DAML - a language purpose-built for the exchange of value
In Distributed Ledgers need more than traditional design patterns, Shaul asserted that because Distributed Ledger Technology (DLT) is a fundamentally new paradigm for operating applications that span multiple untrusted actors, programming languages used to build applications for more traditional environments are insufficient for writing smart contracts.
What, then, should a DLT contract language look like?
When it comes to DLT contract languages you must choose, but choose wisely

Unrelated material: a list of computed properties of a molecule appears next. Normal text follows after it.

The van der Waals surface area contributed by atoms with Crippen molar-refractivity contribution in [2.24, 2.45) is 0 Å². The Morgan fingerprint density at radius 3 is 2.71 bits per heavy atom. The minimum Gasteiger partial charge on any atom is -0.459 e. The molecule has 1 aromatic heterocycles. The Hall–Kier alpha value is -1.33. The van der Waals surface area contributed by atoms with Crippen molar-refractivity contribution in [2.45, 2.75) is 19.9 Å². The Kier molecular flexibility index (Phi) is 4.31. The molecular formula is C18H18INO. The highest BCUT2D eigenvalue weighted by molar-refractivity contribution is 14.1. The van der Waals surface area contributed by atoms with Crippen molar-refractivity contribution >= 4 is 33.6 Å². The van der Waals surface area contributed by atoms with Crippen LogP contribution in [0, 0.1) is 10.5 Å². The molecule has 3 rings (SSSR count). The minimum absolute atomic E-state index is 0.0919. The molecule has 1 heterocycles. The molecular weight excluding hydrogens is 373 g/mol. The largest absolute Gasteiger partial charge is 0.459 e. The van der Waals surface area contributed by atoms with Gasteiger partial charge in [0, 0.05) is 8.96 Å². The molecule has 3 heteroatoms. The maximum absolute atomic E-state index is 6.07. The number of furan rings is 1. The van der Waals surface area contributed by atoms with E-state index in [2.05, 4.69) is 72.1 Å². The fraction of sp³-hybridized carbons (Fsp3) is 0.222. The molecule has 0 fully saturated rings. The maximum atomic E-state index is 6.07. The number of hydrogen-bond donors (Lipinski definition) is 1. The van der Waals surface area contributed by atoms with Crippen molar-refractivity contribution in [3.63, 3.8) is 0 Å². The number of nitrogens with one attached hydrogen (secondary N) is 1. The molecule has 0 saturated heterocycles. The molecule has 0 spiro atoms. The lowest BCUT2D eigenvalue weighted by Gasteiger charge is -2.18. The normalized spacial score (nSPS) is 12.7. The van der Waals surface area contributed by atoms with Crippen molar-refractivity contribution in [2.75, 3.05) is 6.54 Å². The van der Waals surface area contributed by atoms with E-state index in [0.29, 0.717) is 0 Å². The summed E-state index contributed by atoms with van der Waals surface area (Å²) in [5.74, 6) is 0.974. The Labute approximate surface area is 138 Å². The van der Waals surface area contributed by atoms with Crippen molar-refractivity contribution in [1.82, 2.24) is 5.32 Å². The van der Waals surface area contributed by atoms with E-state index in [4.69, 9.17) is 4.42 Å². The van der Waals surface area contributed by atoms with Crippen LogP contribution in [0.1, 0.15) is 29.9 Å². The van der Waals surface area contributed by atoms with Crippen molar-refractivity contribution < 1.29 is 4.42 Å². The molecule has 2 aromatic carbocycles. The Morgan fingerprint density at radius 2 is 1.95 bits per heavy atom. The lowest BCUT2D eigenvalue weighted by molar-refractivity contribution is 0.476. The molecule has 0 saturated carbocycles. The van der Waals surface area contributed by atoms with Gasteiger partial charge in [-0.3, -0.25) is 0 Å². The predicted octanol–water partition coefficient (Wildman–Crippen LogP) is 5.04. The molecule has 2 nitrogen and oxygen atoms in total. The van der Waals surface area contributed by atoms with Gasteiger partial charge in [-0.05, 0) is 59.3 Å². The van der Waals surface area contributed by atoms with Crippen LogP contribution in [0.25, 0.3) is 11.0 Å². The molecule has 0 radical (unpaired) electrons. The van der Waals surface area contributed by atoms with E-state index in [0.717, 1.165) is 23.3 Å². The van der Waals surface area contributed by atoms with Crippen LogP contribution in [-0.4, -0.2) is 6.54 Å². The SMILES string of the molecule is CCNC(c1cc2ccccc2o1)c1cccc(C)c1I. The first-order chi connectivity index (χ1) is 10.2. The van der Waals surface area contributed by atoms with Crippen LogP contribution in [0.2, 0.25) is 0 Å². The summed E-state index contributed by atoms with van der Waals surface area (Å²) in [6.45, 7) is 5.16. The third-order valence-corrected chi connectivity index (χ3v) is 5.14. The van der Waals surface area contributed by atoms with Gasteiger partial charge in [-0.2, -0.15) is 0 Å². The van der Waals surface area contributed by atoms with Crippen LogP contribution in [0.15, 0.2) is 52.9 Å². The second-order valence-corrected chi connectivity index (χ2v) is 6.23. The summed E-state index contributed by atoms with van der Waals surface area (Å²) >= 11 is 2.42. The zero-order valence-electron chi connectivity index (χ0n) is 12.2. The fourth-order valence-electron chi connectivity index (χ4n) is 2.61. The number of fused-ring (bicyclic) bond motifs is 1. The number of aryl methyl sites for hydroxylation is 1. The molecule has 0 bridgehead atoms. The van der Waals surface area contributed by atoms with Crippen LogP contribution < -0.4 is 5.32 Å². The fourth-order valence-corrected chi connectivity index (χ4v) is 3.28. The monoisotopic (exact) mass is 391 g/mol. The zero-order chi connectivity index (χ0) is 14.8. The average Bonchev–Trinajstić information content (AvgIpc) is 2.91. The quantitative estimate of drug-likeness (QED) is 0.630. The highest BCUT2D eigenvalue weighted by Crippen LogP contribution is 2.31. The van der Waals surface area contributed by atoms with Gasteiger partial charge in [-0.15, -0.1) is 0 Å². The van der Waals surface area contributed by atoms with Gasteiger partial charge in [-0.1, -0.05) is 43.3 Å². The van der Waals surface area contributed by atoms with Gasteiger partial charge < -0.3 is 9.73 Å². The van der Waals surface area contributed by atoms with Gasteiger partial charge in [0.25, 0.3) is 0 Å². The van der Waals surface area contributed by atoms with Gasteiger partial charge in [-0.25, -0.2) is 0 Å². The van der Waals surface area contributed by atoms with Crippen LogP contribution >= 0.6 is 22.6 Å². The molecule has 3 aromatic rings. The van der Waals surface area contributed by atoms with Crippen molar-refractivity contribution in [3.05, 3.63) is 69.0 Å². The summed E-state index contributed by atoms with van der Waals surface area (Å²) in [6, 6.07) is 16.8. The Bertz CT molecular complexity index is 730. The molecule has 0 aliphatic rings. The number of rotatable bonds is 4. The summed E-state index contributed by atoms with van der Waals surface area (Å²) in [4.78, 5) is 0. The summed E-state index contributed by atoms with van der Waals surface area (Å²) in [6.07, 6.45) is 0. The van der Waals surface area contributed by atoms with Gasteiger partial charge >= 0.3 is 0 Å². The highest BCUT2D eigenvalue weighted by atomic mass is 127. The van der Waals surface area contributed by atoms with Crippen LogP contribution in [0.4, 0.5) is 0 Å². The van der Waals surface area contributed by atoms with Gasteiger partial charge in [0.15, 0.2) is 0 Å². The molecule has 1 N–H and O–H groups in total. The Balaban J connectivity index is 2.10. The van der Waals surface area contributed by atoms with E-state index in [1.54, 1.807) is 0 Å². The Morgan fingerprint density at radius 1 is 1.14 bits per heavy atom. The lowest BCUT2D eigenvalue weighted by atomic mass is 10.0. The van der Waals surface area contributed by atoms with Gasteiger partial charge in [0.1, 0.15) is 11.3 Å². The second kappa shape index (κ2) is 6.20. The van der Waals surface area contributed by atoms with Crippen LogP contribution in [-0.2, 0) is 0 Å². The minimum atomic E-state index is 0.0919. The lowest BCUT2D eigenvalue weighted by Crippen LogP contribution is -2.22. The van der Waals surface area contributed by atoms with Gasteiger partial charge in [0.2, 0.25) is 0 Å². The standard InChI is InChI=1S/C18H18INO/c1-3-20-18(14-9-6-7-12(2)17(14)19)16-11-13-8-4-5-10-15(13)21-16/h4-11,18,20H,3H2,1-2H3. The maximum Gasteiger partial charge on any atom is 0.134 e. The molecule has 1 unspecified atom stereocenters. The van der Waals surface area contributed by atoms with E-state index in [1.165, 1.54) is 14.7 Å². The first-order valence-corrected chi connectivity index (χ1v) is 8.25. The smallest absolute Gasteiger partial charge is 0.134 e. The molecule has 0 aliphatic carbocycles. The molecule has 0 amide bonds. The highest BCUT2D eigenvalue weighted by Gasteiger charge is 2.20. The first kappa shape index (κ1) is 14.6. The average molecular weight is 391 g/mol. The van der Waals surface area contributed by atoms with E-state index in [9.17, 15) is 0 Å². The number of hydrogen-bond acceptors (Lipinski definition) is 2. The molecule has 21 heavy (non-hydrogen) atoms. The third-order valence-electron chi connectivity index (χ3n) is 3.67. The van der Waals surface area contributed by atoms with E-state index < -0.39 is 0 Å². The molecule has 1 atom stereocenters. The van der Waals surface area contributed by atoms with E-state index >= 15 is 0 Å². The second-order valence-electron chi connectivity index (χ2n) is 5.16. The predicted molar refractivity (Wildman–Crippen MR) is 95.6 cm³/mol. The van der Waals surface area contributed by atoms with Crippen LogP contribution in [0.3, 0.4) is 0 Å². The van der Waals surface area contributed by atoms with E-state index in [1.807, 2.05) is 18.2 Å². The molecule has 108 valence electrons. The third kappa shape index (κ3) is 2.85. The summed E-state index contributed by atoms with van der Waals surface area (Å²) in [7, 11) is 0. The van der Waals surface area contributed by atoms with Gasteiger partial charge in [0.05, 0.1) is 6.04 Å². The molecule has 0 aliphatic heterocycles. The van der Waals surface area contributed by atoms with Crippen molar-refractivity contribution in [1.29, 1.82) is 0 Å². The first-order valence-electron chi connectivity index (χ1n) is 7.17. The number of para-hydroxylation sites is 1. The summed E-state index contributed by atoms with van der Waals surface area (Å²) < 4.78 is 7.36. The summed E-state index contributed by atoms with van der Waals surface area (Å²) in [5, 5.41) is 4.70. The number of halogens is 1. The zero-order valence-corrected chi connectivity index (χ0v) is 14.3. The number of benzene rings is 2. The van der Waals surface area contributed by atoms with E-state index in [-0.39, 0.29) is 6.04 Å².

In our previous article Distributed ledgers need more than traditional application design patterns, Shaul pointed out that most DLT vendors deliberately choose to “pair their ledgers with programming languages that are general-purpose and familiar in an effort to appeal to the most widespread developer skills.” This approach is understandable, and reduces the learning curve, but features of those languages can cause unpleasant issues when used for writing DLT smart contracts. Tony Hoare refers to null pointers as his billion dollar mistake — in this post we’ll discuss some of the language features that have already led to multi-million dollar mistakes when used in a DLT setting, and suggest some properties that a contract language should exhibit to help avoid similar mistakes in the future.